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Wednesday, November 27, 2019

TRID Rule Concerns

QUESTION
Our compliance and sales heads met as a group and put together a few questions for you. We are a non-bank lender in all states. We met to discuss TRID and draft replies to questions we have been getting from our loan officers. We plan to publish the answers soon and will gladly give you attribution. Here are our questions. 
Does Section 109(a) of the EGRRCPA affect the timing for consummating a transaction if we are required to provide a corrected Closing Disclosure under the TRID Rule? 
If there is a change to the disclosed terms after we provide the initial Closing Disclosure, are we required to ensure that the consumer receives a corrected Closing Disclosure at least three business days before consummation? 
Are we required to ensure that a consumer receives a corrected Closing Disclosure at least three business days before consummation if the APR decreases (i.e., the previously disclosed APR is overstated)? 
Should we use a model form for a safe harbor if the model form does not reflect the TRID Rule change that was finalized in 2017?
ANSWER
Thank you for your questions. Bringing compliance and sales staff together to discuss regulatory issues is a good idea. There was a time, years ago, when compliance and sales had a tense relationship. These days, though, compliance and sales are cemented together. Most loan officers want to do what is legally required to originate loans, while also ensuring that they have the support of management to earn strong and vibrant income.

Your questions are reminiscent of the CFPB’s FAQs issued earlier this year. Here’s a brief response to your questions from the creditor’s perspective.

Question:
Does Section 109(a) of the EGRRCPA affect the timing for consummating a transaction if we are required to provide a corrected Closing Disclosure under the TRID Rule?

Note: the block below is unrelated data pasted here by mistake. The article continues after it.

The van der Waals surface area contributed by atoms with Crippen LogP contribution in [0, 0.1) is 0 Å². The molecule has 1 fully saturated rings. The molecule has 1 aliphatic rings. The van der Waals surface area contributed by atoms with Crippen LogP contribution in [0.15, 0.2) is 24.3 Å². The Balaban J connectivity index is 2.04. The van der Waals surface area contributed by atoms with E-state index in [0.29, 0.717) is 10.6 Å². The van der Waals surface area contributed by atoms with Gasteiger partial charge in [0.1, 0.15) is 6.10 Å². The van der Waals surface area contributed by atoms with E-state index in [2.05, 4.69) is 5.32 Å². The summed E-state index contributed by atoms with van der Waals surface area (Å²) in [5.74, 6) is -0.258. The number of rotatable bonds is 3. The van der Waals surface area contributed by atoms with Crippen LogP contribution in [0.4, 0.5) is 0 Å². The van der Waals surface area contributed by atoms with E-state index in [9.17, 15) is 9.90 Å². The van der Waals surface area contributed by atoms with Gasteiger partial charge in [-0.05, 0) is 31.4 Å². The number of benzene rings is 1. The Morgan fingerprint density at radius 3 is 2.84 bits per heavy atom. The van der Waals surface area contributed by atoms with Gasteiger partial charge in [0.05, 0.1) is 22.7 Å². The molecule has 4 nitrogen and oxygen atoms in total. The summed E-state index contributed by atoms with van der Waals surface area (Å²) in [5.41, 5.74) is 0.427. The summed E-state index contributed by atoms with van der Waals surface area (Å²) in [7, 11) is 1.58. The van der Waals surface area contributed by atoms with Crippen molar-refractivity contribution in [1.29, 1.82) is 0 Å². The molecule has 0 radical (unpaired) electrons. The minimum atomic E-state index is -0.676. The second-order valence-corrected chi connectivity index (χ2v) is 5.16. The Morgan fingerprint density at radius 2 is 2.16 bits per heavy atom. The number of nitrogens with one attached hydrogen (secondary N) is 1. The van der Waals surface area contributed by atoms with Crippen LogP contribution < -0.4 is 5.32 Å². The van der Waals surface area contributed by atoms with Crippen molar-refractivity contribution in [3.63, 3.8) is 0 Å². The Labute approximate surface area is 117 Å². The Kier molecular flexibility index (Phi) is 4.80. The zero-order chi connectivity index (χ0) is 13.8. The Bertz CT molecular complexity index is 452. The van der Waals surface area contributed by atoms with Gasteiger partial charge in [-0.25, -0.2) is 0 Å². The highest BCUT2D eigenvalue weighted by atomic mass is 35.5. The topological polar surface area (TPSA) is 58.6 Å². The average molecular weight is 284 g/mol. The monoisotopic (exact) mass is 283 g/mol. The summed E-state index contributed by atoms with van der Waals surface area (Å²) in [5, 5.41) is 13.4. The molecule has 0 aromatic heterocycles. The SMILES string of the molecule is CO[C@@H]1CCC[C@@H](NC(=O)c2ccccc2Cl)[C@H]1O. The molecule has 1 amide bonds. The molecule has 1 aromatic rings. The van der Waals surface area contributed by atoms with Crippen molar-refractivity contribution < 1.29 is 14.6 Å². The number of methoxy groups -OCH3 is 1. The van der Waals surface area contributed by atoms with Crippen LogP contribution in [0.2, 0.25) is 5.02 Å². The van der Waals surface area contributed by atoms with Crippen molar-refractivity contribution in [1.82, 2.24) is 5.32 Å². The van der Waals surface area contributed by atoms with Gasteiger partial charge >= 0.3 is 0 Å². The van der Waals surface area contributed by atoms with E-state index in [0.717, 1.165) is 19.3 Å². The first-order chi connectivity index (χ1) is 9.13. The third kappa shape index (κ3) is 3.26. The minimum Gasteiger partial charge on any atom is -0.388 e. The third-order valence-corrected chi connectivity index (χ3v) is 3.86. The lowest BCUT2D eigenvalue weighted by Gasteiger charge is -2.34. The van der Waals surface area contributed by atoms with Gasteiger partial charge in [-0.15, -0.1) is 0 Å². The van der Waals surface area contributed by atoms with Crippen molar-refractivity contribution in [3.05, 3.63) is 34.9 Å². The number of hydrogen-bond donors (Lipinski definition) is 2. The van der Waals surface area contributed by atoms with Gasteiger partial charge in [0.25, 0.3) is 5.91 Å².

Answer:
The short answer is, No. The Economic Growth, Regulatory Relief, and Consumer Protection Act (EGRRCPA) Section 109(a) of the EGRRCPA did not change the timing for consummating transactions if you, as the creditor, are required to provide a corrected Closing Disclosure under the TRID Rule. Section 109(a), entitled No Wait for Lower Mortgage Rates, amends section 129(b) of TILA. TILA section 129(b) governs when certain disclosures must be provided for high-cost mortgages as well as the waiting periods for consummating a transaction after you have provided those high-cost mortgage disclosures. However, according to the CFPB, the disclosure and waiting period requirements for mortgage loans are stated in section 128 of TILA and, therefore, since the EGRRCPA did not amend section 128, the exception does not apply to all mortgage but only high-cost loans.

Question:
If there is a change to the disclosed terms after we provide the initial Closing Disclosure, are we required to ensure that the consumer receives a corrected Closing Disclosure at least three business days before consummation?

Answer:
You do not need a new disclosure and a new waiting period for most changes in terms. However, if the change results in one of the three situations listed below, then you must issue corrected disclosures and provide another waiting period:
  • The change in terms results in the annual percentage rate (APR) becoming inaccurate;
  • The loan product information required to be disclosed under the TRID Rule has become inaccurate; or
  • A prepayment penalty previously undisclosed was added to the loan contract. 

Question:
Are we required to ensure that a consumer receives a corrected Closing Disclosure at least three business days before consummation if the APR decreases (i.e., the previously disclosed APR is overstated)?

Answer:
If the overstated APR is accurate under Regulation Z, you must provide a corrected Closing Disclosure, but you are permitted to provide it at or before consummation without a new three-business-day waiting period. If the overstated APR is inaccurate under Regulation Z, you must ensure that the consumer receives a corrected Closing Disclosure at least three business days before the loan’s consummation.

Question:
Should we use a model form for a safe harbor if the model form does not reflect the TRID Rule change that was finalized in 2017?

Answer:
To the extent that the appropriate model form is properly completed with accurate content, the safe harbor is met. The safe harbor applies even if the model form does not reflect the changes to the regulatory text and commentary that were finalized in 2017. Please note, the CFPB did not update the model forms to reflect the 2017 amendments, so it is allowing for a safe harbor as long as the form is completed accurately.

Jonathan Foxx, Ph.D., MBA
Chairman & Managing Director
Lenders Compliance Group